1. ! Intake - inadequate, vegetarian or vegan diet 2. ! Release from food loss of pepsin secretion 3. ! Release from cobalophilin ! pancreatic exocrine function 4. ! Binding to intrinsic factor o Pernicious anaemia - autoimmune atrophic gastritis o Gastrectomy e.g. due to gastric cancer 5. ! Absorption o Ileal pathology lymphoma, resection, ileitis o Malabsorption coeliac disease, Crohns disease o Competition with parasites 6. " Requirement pregnancy, hyperthyroidism

Total iron binding capacity. The rest decrease.

! Intake - alcoholics, elderly Malabsorption e.g. coeliac disease, Crohns disease " Requirement o Pregnancy o Infancy o Disseminated cancer o Malaria o Sickle cell anaemia/ Thalassaemia Folate antagonists e.g. methotrexate

Signs of anaemia weakness, pallor Glossitis sore tongue Paraesthesia peripheral sensory neuropathy (early) ! absent reflexes (late) Mild jaundice sequestration of large cells in spleen ! "haemolysis ! "bilirubin Splenomegaly/ hepatomegaly Delerium/dementia

Give several examples of autoimmune diseases.

Describe some of the physiological changes that occur with ageing.

List some of the major geriatric syndromes.

List several aetiologies of hypo- and hyper-calcaemia.

! homeostatic threshold (minor illness/injury ! major consequences) ! cardiovascular reserve ! muscle strength ! joint and skeletal stability ! PNS and CNS function ! renal function ! special senses vision, hearing, balance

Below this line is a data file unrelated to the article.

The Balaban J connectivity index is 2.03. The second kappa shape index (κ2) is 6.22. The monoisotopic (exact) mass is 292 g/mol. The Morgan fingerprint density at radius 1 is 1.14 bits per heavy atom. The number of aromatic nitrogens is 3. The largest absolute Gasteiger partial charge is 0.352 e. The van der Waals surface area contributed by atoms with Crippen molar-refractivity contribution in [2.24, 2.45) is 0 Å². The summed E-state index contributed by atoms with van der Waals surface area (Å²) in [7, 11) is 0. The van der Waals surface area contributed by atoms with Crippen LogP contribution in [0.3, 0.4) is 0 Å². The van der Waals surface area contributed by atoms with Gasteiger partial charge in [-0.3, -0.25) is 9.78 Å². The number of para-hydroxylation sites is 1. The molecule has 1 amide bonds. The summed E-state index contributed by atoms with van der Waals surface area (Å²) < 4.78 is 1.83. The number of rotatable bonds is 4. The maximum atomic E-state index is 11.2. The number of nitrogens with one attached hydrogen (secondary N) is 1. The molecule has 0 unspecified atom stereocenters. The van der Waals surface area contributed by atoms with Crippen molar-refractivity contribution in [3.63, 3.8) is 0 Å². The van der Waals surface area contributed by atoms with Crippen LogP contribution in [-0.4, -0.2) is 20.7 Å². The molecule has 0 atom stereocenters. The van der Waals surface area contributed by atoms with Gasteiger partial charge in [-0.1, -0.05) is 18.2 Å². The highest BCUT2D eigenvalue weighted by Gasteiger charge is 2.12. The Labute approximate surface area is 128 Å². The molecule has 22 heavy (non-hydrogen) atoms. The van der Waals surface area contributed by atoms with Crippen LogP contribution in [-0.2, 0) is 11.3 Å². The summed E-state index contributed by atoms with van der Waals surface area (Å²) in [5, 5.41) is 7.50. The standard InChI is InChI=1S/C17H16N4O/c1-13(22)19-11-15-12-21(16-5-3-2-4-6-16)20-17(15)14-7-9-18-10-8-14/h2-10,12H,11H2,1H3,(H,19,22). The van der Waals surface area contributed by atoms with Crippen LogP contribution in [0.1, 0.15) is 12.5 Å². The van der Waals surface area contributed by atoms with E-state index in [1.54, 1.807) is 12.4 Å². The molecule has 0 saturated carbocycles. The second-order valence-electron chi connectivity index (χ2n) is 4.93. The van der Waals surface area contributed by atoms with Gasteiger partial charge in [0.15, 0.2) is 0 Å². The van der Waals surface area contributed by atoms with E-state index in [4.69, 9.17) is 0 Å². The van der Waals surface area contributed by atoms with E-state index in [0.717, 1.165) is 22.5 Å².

Mediated by Antibodies/Immune Complexes Autoimmune haemolytic anaemia Autoimmune thrombocytopaenia Myasthenia gravis Graves Disease Goodpasture Syndrome Systemic Lupus Erythematosus (SLE) Polyarteritis nodosa Mediated by T Cells Type-1 diabetes mellitus Multiple sclerosis Rheumatoid arthritis Systemic sclerosis Sjogren syndrome Inflammatory bowel disease Inflammatory myopathies

Hypocalcaemia Chronic kidney disease Vitamin D deficiency Hypoparathyroidism Acute pancreatitis Sepsis Meds anticonvulsants, antimicrobials, hypercalcaemia drugs Hypercalcaemia Primary hyperparathyroidism (90% in ambulatory cases, 20-30% in hospitalised patients) Other endocrine causes thyrotoxicosis, phaeochromocytoma, excess vitamin D Malignancy myeloma, lymphoma, cholangiocarcinoma Medications - thiazide diuretics, lithium Immobilisation Chronic renal disease

1. Impaired cognition (confusion) o Delerium dehydration, infection o Dementia vascular dementia, Alzheimers o Depression e.g. grieving 2. Instability (falls) osteoporosis, lack of physical activity, impaired vision, medications, environment 3. Immobility 4. Incontinence 5. Iatrogenic disease

Outline the major clinical features of hypercalcaemia.

Outline some aetiologies of primary and secondary osteoporosis.

Describe the nature and importance of a monoclonal gammopathy of uncertain significance (MGUS).

Describe the pathogenesis of multiple myeloma.

Primary osteoporosis Post-menopausal - ! oestrogen following menopause Senile - !GF potency with age Disuse - localised to a certain region Stones - disseminated calcium phosphate deposition at [Ca2+] 17mg/100mL Bones bone pain, pathologic fractures Moans constipation, distended abdomen, vomiting Psychic groans - depressed neuronal activity, lack of appetite, irritability, poor cognition Renal features polyuria, polydipsia, nocturia, haematuria

Secondary osteoporosis Endocrine parathyroid, thyroid, gonad, pituitary pathologies Medications anticoagulants, chemotherapy, corticosteroids, anticonvulsants, alcohol Neoplasia multiple myeloma, carcinomatosis GIT malnutrition, malabsorption, hepatic insufficiency, vitamin C/D deficiencies Rheumatological disease